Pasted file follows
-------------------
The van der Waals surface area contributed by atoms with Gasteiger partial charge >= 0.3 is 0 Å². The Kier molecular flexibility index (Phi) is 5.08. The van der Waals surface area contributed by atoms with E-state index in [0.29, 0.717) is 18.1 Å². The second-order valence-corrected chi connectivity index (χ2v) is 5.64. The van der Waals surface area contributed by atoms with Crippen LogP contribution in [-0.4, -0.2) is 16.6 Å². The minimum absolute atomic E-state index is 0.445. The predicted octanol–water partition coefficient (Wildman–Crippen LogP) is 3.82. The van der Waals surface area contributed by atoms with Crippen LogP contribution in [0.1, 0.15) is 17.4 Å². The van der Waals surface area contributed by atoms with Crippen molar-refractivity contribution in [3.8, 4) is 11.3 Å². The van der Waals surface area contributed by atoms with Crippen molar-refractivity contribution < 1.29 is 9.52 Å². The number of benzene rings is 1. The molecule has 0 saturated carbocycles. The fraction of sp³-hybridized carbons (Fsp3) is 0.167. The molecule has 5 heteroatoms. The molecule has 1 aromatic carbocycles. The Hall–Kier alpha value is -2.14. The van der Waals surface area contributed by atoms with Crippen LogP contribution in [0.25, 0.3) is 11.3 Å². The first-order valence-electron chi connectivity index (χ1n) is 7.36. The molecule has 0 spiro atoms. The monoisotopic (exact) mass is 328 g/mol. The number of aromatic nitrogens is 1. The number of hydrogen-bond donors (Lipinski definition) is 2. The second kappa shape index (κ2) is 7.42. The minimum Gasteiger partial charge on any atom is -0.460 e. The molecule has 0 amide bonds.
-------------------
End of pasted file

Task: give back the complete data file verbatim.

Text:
The van der Waals surface area contributed by atoms with Gasteiger partial charge >= 0.3 is 0 Å². The Kier molecular flexibility index (Phi) is 5.08. The van der Waals surface area contributed by atoms with E-state index in [0.29, 0.717) is 18.1 Å². The second-order valence-corrected chi connectivity index (χ2v) is 5.64. The van der Waals surface area contributed by atoms with Crippen LogP contribution in [-0.4, -0.2) is 16.6 Å². The minimum absolute atomic E-state index is 0.445. The predicted octanol–water partition coefficient (Wildman–Crippen LogP) is 3.82. The van der Waals surface area contributed by atoms with Crippen LogP contribution in [0.1, 0.15) is 17.4 Å². The van der Waals surface area contributed by atoms with Crippen molar-refractivity contribution in [3.8, 4) is 11.3 Å². The van der Waals surface area contributed by atoms with Crippen molar-refractivity contribution < 1.29 is 9.52 Å². The number of benzene rings is 1. The molecule has 0 saturated carbocycles. The fraction of sp³-hybridized carbons (Fsp3) is 0.167. The molecule has 5 heteroatoms. The molecule has 1 aromatic carbocycles. The Hall–Kier alpha value is -2.14. The van der Waals surface area contributed by atoms with Crippen LogP contribution in [0.25, 0.3) is 11.3 Å². The first-order valence-electron chi connectivity index (χ1n) is 7.36. The molecule has 0 spiro atoms. The monoisotopic (exact) mass is 328 g/mol. The number of aromatic nitrogens is 1. The number of hydrogen-bond donors (Lipinski definition) is 2. The second kappa shape index (κ2) is 7.42. The minimum Gasteiger partial charge on any atom is -0.460 e. The molecule has 0 amide bonds.